Georgie Anne Geyer

WASHINGTON -- Once upon a time, there was an organization that was determined to bring peace to the whole world. Not only Europe, not only the Caribbean, not only Asia, but even the South Sea Islands! It was a big job, but the delegates, who came from all over the world themselves, did not intend for a moment to shirk their responsibility.

So, in 1945, they gathered and formed the United Nations, which was going to meet at a beautiful spot along the East River in New York, and by 1947, after a good deal of shouting and scheming, after enough writing of resolutions to circle the globe, the U.N. attempted to form Jewish and Arab states out of the British Mandate.

That it didn't work then -- Israel was formed as the Jewish state, but the Arabs could never get together to form a new Arab Palestine -- is obvious, but what is not obvious is what I think is a new mood at the United Nations as it convenes this week. First, let's look at the bigger picture.

I have been going to the U.N. opening meetings since 1960. You remember what happened that year. As a correspondent for the Chicago Daily News, I was sitting in the balcony when, to my amazement, Soviet leader Nikita Khrushchev stood up and pounded his shoe on the back of the seat ahead of him. I was surprised -- I hadn't seen him take the shoe off. But I sure got the overall picture.

He was mad, particularly at the United States, and this was the Soviet peasants' way of illustrating their pique.

During the "off" hours, I heard that a new young black leader who called himself "Malcolm X" was in town for the meetings. Someone mentioned he was connected with the Black Muslim movement, so I called their office in a restaurant in Harlem, got Malcolm right away, and was invited to come to the restaurant. I remember a charming dinner with a serious man who could not have been nicer. Wish I could remember exactly what he said.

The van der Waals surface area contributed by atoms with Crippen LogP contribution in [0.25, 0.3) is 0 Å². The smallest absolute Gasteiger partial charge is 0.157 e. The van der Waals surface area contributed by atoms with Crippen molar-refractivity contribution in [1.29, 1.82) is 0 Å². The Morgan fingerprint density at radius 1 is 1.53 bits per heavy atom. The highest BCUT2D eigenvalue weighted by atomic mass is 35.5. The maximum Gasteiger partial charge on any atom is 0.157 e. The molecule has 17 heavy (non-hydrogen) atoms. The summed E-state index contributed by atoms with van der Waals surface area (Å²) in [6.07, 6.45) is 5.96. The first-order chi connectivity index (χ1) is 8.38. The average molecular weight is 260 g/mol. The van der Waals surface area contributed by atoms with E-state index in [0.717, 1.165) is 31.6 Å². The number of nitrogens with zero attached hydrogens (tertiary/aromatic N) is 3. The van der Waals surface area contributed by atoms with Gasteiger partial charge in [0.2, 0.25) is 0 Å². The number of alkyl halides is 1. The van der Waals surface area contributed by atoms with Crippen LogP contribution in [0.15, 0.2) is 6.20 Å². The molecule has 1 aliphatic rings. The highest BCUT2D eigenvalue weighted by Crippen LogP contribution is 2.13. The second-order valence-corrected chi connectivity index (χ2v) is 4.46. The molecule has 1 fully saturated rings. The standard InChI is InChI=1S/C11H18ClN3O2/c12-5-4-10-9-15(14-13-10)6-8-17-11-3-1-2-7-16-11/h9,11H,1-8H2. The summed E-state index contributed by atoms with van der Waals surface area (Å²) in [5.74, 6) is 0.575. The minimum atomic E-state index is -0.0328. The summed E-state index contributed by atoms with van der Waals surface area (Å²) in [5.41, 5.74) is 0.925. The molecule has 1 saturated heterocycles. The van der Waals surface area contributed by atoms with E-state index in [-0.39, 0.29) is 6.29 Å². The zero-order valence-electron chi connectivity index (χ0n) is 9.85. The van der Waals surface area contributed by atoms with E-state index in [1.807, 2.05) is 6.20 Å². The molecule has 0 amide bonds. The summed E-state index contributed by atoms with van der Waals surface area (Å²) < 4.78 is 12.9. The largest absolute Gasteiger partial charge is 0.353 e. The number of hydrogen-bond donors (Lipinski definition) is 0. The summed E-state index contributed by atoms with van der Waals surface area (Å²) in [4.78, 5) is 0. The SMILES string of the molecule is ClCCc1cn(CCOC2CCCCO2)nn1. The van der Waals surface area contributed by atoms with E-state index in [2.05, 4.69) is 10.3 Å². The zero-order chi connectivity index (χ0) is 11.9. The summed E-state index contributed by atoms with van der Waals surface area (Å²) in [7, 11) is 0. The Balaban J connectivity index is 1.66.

That was the way the United Nations was for us back then. By strolling through the members' lounge, you could find the British ambassador, or some Third World leader in colorful national dress, or members of one of the new guerrilla groups like, then, the Palestine Liberation Organization, looking hostile.

It didn't take long for the developed and industrialized world to figure out that all those original hopes for a peaceful world, a "world without war" and nations without hunger or ignorance, would sink into the quicksands of disappointment. The U.N., after all, by its founding documents, was proudly, theatrically "neutral" -- it could not use force, nor even use its member nations to enforce a policy.

There were times when the organization effectively said to hell with neutrality, as in the Congo in the 1960s when it faced a decade of massacres, but in general, the U.N. has been woefully ineffective in the power business.

Once in the 1990s, in a talk with the Egyptian Secretary-General Boutros Boutros-Ghali, he explained the U.N.'s outlook. "The whole philosophy of the U.N. is based on talk, negotiate and then talk again," he told me, sitting in his beautiful townhouse on the East River. "Once we are using force, that is an expression of failure. Our strength is diplomacy, and the peaceful resolution of problems. Dissuasion is more important than the use of force, because using force means that you have not been successful. It is like someone who does therapy suddenly deciding to do brain surgery."